Indeed, there is a booming microbrewing industry across the US and Fahrendorf has documented 43 women brewers to date in that industry on her website.

Jo White, brewer at Worthington White Shield in the grounds of the brewing museum in Burton upon Trent, England, since 1994, doesn't see strength as an issue either. "We can lift nine gallons above waist height. You have to do the work, and you don't turn up in high heels!"

White's experience in a microbrewery that is part of the huge Coors stable has been more inclusive than that of Reynolds. She feels part of "a happy family". "If I need any help or ingredients, I go to the lads across the road."

She got into brewing from being a tour guide for the museum and is very upbeat about the way women are starting to see beer. "There are definitely more women drinking beer and when they do come into it on the microbrewery side they will be hands-on fully."

One of the first beers she brewed was St Mordwens (4.2 per cent abv), "designed for the ladies" at the behest of Camra, which currently has its first female chair in the shape of Paula Waters. "Camra wanted us to brew a beer for the girls to drink," White says, pointing out that one of the reasons she became a brewer was because she had never found a beer she liked. "When you understand what happens to the malt and the hops you can design your own beer."

Sandy Kruger made history when she became South Africa's first woman brewer after joining SABMiller in 1998 as a technical trainee. She echoes White's sentiments about the industry: "My colleagues and SAB are very supportive of the development of women as brewers. And the number of women taking up brewing as a profession is steadily increasing."

It certainly is at SAB - there are 23 women among its 65 brewers, ranging from trainees to senior executives, and 10 of the 13 trainee brewers are women.

It may be the creative approach these women take to brewing that is starting to turn the tide in favour of women beer drinkers. Agreeing with the 2006 Belgian survey, Fahrendorf says: "I think it is true that men have a higher 'bitter' tolerance, and women have a higher 'sour' tolerance, and both biases may cause certain beverage choices.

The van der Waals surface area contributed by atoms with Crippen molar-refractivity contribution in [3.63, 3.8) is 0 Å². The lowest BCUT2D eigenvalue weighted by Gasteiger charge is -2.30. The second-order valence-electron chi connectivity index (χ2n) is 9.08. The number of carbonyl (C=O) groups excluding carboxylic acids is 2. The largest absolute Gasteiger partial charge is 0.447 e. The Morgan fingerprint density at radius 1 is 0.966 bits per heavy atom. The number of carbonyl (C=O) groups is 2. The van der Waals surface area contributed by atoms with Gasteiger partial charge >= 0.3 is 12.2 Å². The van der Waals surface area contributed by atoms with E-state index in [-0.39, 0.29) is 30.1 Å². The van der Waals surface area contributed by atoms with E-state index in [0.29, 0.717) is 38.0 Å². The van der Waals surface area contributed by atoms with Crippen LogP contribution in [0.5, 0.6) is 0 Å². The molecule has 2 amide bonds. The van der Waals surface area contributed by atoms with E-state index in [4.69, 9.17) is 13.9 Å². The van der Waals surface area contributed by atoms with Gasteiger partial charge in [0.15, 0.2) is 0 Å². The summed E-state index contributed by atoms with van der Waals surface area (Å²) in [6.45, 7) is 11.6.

"The brewers who keep boosting the IBU (International Bittering Units) in their beers are generally men. I call it 'testosterone-driven hop one-upmanship'. You don't generally see women brewers jumping on that bandwagon, although it is possible. This may be changing: now that hops are in short supply and the price has already tripled, you may see formerly hop-macho men brewers backing off on their bittering levels in order to conserve precious hops."

Reynolds agrees there may be differences in the palates of women and men, and says Springhead has tried to direct her Roaring Meg brew at women. "Some brewers make a beer that's so bitter that, to my palate, it's horrible. Recently someone asked me if there was a difference between men's palates and women's. I'm not sure, because I've never had a man's palate, but all my beer is suited to my palate and hopefully a lot of other females, too."

So where from here for women and beer? Back in August, Camra's UK research suggested that "the ale market is in recovery after a dozen years of decline, and consumers are turning away from global brands in favour of local and regional real ales". The organisation said it was "calling on brewers to make beers more appealing to women in its campaign to revitalise the real ale market" and pointed out that 25 per cent of its 87,000-strong membership are women.

Chair Paula Waters said: "Beer is marketed at men, and therefore there has been very little to interest women. When is the last time you saw any press or a TV advert for beer which is meant to attract women? At best they are inoffensively aimed at men and at worst they are downright patronising to women. More and more we see products that have been traditionally aimed at one gender - such as skincare products or cars - increasingly aimed at the other sex with great results. If breweries and pubs were to involve and educate women drinkers, then they could tap into a massive market and further the real ale revolution."

It might finally be time for women to start reclaiming the tradition they lost to men all those years ago.